In a first for WA, a 60m deep, 150mm wide hole was dug on Monday in LandCorp�s The Vive estate to trial the use of geoexchange technology.
LandCorp chief executive Frank Marra said the Cool Earth project would be the basis of a study to measure the effectiveness of the geoexchange system compared to traditional airconditioning
�Compared to standard airconditioners, geoexchange systems do not burn anywhere near as much fossil fuel; they simply transfer heat to and from the earth to provide a more affordable and environmentally friendly method of heating and cooling,� he said.
�This technology could significantly reduce energy bills for WA families. This kind of technology is already being used around the world, generally for heating in cold climates, but it is possible it could also be a more efficient, cost-effective and environmentally-friendly way for West Australians to keep cool in summer.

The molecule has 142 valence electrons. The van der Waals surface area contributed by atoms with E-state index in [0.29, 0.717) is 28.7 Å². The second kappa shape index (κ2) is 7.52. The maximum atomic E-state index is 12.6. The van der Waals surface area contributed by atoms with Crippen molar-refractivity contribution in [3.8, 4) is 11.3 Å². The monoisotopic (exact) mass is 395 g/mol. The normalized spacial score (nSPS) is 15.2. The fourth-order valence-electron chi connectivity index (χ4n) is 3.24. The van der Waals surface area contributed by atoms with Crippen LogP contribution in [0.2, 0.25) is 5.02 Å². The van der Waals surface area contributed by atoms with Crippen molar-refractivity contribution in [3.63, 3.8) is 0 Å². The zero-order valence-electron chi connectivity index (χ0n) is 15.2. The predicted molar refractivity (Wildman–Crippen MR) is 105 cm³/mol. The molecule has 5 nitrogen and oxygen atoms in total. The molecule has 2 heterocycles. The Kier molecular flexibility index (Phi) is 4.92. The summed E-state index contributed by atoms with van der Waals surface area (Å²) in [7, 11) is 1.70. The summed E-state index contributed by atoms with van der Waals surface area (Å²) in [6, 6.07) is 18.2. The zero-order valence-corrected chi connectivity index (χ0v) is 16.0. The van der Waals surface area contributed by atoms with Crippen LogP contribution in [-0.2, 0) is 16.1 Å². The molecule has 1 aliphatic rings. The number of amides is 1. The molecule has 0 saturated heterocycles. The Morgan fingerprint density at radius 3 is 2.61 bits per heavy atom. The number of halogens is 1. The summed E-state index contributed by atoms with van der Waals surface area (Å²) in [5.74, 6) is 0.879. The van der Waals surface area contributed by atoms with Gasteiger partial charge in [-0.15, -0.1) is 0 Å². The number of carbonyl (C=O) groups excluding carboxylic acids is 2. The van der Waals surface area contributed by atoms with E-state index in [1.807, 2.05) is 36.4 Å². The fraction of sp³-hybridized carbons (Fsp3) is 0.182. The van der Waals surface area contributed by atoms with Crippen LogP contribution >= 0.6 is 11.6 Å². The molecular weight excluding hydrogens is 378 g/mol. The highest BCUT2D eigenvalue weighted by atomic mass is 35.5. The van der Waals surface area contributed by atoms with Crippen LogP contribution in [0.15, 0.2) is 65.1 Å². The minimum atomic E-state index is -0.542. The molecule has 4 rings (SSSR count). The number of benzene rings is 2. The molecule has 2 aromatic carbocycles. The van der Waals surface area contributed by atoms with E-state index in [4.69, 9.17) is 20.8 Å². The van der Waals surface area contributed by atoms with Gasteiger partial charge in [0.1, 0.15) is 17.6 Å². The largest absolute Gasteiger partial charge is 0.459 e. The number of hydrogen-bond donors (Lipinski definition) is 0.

�Essentially, it�s the same as a reverse-cycle airconditioner except instead of air, it uses ground water and the earth as the �heat sink� to remove the heat or as the �heat source� to provide the heat.�
As part of the study, LandCorp is building two homes side by side, one with the new technology and one without, to directly compare how the systems perform in our climate over two years.
The two houses will be released as turnkey house and land packages in early 2016.
Also involved in the project are the Alcock Brown-Neaves Group, Carbonomics, the University of WA and GeoExchange Australia.